“Typically we find that it’s incorrect make or model in terms of the car or with an incorrect penalty notice or incorrect vehicle registration, they might’ve got the registration wrong so you put the incorrect one in there,” said Malcolm.
AppealMe also gives appellants the option to attach any proof of their circumstance they might have, which may be a towing receipt if their car was broken down or proof of registration if details were incorrect.
Once all information has been listed appellants can click submit where the page will update and provide the next steps of action. An email will also be sent with the completed appeal, which can be taken to the NSW or any other State’s fine appeal submission page.
Unlike other platforms that want to charge a fee for absolutely everything, AppealMe isn’t looking to put up a payment gateway, that is for now anyway. Malcolm initially discussed the idea of a pay-per-appeal or pay-per-successful-appeal. However the more the team discussed this model the less they were interested in it.
“We believe really strongly that the law is something that everybody should have access to and we don’t want to put financial things in front of people to do that,” said Malcolm.
Instead, AppealMe is looking to partner with some law firms to work on more complex circumstances and scenarios. Of course with any appeal there is no guarantee so Malcolm is not focused on the success rate of appeals but is rather focused on the design and ease of use within the site.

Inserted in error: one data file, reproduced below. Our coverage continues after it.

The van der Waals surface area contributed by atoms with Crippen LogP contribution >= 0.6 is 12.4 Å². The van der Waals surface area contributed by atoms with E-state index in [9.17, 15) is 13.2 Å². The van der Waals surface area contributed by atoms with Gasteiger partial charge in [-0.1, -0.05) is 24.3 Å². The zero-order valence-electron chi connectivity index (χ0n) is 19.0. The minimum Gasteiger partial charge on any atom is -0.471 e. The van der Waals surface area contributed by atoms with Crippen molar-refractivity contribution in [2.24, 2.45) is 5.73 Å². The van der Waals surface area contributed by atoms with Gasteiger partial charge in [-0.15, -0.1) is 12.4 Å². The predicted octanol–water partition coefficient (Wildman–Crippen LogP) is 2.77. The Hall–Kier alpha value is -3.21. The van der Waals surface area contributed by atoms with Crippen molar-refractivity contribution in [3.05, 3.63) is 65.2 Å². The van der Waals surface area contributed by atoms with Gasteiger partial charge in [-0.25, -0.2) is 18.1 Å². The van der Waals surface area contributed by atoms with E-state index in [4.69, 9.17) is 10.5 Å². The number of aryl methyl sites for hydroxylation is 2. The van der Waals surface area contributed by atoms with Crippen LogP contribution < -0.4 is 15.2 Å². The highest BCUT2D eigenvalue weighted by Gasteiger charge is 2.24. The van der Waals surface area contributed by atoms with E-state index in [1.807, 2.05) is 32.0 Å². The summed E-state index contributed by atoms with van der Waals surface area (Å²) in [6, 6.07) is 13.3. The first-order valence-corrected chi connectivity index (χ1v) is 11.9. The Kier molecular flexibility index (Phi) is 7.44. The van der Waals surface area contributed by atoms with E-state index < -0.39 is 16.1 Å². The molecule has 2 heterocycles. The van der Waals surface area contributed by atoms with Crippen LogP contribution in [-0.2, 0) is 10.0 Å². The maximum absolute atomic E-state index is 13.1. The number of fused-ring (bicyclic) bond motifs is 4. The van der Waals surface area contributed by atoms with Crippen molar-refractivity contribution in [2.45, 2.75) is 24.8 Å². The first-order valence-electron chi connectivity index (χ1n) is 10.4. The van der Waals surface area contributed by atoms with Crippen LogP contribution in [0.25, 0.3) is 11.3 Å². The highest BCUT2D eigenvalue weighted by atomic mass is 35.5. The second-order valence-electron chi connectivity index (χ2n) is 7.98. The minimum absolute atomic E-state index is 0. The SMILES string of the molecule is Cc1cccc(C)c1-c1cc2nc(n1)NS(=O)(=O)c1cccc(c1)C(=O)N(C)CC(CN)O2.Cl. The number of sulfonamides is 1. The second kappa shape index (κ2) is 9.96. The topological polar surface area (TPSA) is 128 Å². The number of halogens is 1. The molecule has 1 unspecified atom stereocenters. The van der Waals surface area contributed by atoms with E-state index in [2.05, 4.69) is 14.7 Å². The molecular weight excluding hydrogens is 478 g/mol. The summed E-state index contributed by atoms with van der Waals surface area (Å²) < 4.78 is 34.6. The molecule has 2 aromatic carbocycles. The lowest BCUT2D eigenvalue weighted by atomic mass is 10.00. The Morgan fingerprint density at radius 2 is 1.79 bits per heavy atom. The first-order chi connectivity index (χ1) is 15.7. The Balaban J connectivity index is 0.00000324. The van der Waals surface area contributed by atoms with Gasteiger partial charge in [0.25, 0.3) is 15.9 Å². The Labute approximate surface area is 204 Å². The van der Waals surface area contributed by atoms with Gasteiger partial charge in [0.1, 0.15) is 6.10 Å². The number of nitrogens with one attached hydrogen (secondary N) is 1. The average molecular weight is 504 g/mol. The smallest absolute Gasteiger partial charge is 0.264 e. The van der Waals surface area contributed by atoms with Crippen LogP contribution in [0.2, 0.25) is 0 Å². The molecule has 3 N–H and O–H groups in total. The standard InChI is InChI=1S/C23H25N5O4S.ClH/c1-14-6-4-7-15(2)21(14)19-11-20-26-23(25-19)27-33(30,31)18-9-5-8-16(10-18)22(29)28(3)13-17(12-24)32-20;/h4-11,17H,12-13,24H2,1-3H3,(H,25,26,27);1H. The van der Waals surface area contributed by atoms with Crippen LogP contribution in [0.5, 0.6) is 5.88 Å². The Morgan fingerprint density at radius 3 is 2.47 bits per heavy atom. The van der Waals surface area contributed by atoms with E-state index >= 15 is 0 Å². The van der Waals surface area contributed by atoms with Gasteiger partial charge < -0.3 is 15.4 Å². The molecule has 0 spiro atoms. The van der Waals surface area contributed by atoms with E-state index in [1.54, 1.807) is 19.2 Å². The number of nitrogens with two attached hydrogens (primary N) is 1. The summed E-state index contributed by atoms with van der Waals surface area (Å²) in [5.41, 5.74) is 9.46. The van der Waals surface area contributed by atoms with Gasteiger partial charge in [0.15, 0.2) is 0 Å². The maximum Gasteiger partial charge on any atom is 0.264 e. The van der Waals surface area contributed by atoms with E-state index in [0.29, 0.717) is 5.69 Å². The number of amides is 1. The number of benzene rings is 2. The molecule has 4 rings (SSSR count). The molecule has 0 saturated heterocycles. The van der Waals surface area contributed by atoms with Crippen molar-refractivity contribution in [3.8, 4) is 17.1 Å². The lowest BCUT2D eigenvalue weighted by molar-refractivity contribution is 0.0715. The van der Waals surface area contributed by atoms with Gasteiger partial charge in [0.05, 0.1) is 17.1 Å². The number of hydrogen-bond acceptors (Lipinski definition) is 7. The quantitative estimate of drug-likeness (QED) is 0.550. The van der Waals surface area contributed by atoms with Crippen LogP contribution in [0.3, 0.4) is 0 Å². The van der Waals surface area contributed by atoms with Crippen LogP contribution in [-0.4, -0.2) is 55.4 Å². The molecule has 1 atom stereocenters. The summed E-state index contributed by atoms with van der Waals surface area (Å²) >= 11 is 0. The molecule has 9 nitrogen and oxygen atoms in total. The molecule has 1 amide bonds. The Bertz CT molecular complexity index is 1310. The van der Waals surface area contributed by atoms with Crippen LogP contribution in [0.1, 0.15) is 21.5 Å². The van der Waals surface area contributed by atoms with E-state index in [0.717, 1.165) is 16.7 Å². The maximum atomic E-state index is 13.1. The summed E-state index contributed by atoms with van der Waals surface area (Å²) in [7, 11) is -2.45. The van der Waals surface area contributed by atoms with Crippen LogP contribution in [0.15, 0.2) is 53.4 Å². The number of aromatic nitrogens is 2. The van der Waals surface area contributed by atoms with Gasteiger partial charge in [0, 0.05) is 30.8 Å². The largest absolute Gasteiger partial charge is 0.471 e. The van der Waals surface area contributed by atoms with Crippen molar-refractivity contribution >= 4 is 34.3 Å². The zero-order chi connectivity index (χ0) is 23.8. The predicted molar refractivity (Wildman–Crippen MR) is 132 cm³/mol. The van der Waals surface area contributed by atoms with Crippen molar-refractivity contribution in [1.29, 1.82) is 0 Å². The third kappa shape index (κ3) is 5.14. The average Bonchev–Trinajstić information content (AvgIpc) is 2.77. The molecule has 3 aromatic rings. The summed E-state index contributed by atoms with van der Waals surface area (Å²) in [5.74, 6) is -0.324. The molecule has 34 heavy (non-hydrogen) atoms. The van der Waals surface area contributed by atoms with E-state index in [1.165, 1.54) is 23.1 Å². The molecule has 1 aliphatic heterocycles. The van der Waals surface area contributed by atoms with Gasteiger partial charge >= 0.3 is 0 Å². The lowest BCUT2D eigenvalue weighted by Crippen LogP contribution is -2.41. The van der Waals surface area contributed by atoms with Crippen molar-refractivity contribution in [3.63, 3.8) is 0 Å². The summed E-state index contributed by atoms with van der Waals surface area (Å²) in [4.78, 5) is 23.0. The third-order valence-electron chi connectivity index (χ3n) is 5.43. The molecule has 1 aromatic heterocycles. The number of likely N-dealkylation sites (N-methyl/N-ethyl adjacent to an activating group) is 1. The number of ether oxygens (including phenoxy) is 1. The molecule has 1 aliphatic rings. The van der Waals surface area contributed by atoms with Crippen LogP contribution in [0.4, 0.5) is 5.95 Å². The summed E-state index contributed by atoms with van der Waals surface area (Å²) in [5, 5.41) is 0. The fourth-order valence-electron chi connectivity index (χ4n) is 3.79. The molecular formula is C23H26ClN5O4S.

Parking fines are quite a broad scope and Malcolm explained that he started in this area as it’s one thing motorist like to complain about and dispute over.
AppealMe is also looking to take on another direction – family law.
Family Law in Australia also has its own lengthy and confusing appeal process. For an appeal to succeed a person must convince the Full Court that the Family Court trial judge or Federal Circuit Court judge made an error. A notice of appeal must be made within 28 days of an order made by the judge. Family Law appeals are even more confusing than parking fines and is an area which AppealMe believes it can streamline.
Malcolm said the one complaint he found within Family Law surrounds the administrative process.
“The thing is so darn complex and there are so many moving parts and it’s so hard to understand. It takes time and because it takes time it also takes money and all that sort of stuff, so family law is really kind of the next part and the next direction we see ourselves moving into,” he said.
The AppealMe platform will first work on targeting parking fine appellants before looking into Family Law and then possibly other sectors in the law appeals division that could be made easier.
Since launching a month ago the startup has been working on creating a simple UX and UI process, making it user friendly for everyone. AppealMe is mainly responsive on desktop but is also compatible for smartphones.
Malcolm said the next logical step after scaling in Australia is to move to New Zealand, as their systems and culture are relatively similar.
Image: Matt Malcolm and Annie Gunn. Source: Supplied.